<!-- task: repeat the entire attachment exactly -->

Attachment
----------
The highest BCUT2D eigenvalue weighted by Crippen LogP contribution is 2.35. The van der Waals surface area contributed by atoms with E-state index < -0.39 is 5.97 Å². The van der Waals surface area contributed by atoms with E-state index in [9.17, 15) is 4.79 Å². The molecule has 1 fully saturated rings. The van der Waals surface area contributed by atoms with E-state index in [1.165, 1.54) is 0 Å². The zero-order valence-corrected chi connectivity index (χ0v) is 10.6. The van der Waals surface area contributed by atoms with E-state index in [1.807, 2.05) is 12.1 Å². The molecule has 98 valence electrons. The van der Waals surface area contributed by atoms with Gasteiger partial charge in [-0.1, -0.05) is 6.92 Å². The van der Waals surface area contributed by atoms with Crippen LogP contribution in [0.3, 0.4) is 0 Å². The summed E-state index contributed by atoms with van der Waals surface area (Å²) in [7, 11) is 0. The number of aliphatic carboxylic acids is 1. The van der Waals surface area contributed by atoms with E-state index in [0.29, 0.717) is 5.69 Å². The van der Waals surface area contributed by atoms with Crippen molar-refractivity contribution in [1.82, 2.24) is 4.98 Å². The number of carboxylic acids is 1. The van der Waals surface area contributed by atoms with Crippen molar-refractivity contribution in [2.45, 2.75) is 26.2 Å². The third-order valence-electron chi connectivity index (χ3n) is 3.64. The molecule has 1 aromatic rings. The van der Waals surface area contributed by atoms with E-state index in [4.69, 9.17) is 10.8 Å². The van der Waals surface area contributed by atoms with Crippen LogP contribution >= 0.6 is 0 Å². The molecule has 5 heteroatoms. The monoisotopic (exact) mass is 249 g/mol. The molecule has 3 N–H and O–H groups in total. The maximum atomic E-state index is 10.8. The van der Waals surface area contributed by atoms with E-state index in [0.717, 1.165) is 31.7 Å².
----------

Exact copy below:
The highest BCUT2D eigenvalue weighted by Crippen LogP contribution is 2.35. The van der Waals surface area contributed by atoms with E-state index < -0.39 is 5.97 Å². The van der Waals surface area contributed by atoms with E-state index in [9.17, 15) is 4.79 Å². The molecule has 1 fully saturated rings. The van der Waals surface area contributed by atoms with E-state index in [1.165, 1.54) is 0 Å². The zero-order valence-corrected chi connectivity index (χ0v) is 10.6. The van der Waals surface area contributed by atoms with E-state index in [1.807, 2.05) is 12.1 Å². The molecule has 98 valence electrons. The van der Waals surface area contributed by atoms with Gasteiger partial charge in [-0.1, -0.05) is 6.92 Å². The van der Waals surface area contributed by atoms with Crippen LogP contribution in [0.3, 0.4) is 0 Å². The summed E-state index contributed by atoms with van der Waals surface area (Å²) in [7, 11) is 0. The number of aliphatic carboxylic acids is 1. The van der Waals surface area contributed by atoms with E-state index in [0.29, 0.717) is 5.69 Å². The van der Waals surface area contributed by atoms with Crippen molar-refractivity contribution in [1.82, 2.24) is 4.98 Å². The number of carboxylic acids is 1. The van der Waals surface area contributed by atoms with Crippen molar-refractivity contribution in [2.45, 2.75) is 26.2 Å². The third-order valence-electron chi connectivity index (χ3n) is 3.64. The molecule has 1 aromatic rings. The van der Waals surface area contributed by atoms with E-state index in [4.69, 9.17) is 10.8 Å². The van der Waals surface area contributed by atoms with Crippen LogP contribution >= 0.6 is 0 Å². The molecule has 5 heteroatoms. The monoisotopic (exact) mass is 249 g/mol. The molecule has 3 N–H and O–H groups in total. The maximum atomic E-state index is 10.8. The van der Waals surface area contributed by atoms with E-state index in [0.717, 1.165) is 31.7 Å².